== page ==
“Soccer Starts at Home”

according to Tom Byer (HT: Jon Townsend). I could not agree more.

From the article on Byer:

To Byer, it shouldn’t be rocket science that a soccer education would be like a school education: Kids who come from a culture at home that values education will usually be the ones who excel in school.

Bingo! In 2015, I wrote about how not valuing education is THE key problem with education and drew a parallel to my soccer coaching experience — kids from families who don’t value soccer don’t progress as fast.

Here’s more from Byer:

If you go out to many parks throughout the U.S. on any given weekend, you’ll see them filled, usually with parents, and they’re basically kicking the ball back and forth with their 3-, 4-, 5- or 6-year-old. So they’re conditioning them from a young age that it’s a kicking game.

“What I say as a challenge is: Kicking shouldn’t be the first technique you teach a kid,” he continued. “In fact, it’s detrimental to them. If you take a soccer ball and give it to a little Latin kid and try to dispossess the kid by lunging at him to try and take it away, he’ll either pull the ball back or he or she will try to beat you. Now you give that ball to a typical American kid or Canadian kid or Chinese kid and challenge them for the ball, and they’ll either bend over and pick it up or they’ll kick it and chase after it and freeze.”

Or…kick the ball right into the shins of the defender, where it then bounces randomly  until it winds up in a goal and everybody on one side of the field or the other cheers as if something good actually happened.

More from Byer (emphasis added):

…the reality is the majority of kids that play the sport, they’re technically incompetent. Not good enough. They’ve never mastered the skills of a player. Then you’ve got some crazy coach trying to get the kids to play some systemic tactical formation. But they can’t do the math. It’s tantamount to taking a kid and throwing them into geometry or trigonometry or algebra when you’ve never offered the class for adding and subtracting.”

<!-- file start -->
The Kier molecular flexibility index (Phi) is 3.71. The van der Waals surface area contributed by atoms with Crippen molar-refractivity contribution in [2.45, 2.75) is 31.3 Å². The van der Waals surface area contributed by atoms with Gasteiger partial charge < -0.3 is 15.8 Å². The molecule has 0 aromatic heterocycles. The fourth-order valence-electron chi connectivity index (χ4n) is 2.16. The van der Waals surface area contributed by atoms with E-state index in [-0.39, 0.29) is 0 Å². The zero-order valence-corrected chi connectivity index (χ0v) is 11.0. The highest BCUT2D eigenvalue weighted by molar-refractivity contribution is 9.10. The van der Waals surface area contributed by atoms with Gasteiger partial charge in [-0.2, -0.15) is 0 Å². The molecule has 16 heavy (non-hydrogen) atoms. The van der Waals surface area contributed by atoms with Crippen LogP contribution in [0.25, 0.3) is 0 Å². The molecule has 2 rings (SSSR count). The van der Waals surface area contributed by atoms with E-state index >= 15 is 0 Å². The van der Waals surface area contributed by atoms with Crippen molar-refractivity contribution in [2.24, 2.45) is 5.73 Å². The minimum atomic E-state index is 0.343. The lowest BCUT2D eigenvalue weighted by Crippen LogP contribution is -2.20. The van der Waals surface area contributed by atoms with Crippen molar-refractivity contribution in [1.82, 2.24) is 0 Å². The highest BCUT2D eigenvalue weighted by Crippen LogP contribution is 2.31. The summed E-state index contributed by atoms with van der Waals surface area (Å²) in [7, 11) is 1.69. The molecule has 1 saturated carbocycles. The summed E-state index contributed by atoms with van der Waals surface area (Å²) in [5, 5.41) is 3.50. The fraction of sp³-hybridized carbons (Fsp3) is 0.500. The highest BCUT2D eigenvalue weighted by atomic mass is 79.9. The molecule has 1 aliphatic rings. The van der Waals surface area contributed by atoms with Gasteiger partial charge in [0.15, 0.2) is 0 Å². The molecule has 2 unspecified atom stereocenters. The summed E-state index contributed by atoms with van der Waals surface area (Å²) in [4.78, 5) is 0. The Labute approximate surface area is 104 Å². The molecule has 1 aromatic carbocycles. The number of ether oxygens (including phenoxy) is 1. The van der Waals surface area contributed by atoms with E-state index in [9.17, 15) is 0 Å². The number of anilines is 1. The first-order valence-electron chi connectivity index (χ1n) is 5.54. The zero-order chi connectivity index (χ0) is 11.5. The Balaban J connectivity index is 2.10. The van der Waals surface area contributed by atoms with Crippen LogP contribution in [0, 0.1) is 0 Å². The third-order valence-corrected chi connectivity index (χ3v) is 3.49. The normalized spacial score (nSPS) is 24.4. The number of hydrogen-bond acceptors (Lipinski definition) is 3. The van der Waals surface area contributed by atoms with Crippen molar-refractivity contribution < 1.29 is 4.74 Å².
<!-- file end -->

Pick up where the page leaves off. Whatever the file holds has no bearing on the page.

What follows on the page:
I find this frustrating, too.

That’s why I recommended that kids stick with 5-a-side soccer (or futsal) until they are technically competent. Other countries do this naturally, as 5-a-side is baked into their culture as pickup.

I will add that many families in the U.S. do value soccer, but have no idea what to do at home because they don’t know soccer and don’t know what technical competency looks like.

Actually, ‘technical competency’ makes it sound more sophisticated that it really is. It’s otherwise known as ‘ball control’. How well can you deliberately keep the ball with your team.

If parents actually understood just how bad their kids’ ball control is, they would be mortified. It’s like having a kid on a baseball team who can’t catch. The only saving grace in soccer is that there are plenty of other Bad News Bears teams out there who don’t realize how bad they are either, so there’s still plenty of opportunities for technically incompetent teams to win trophies and think all is well.

It will be interesting to see how the programs Tom Byer has developed in Japan might help that situation in the U.S.

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One thought on ““Soccer Starts at Home”

  1. Pingback: Tom Byer’s ‘Connector’ Skills | Our Dinner Table

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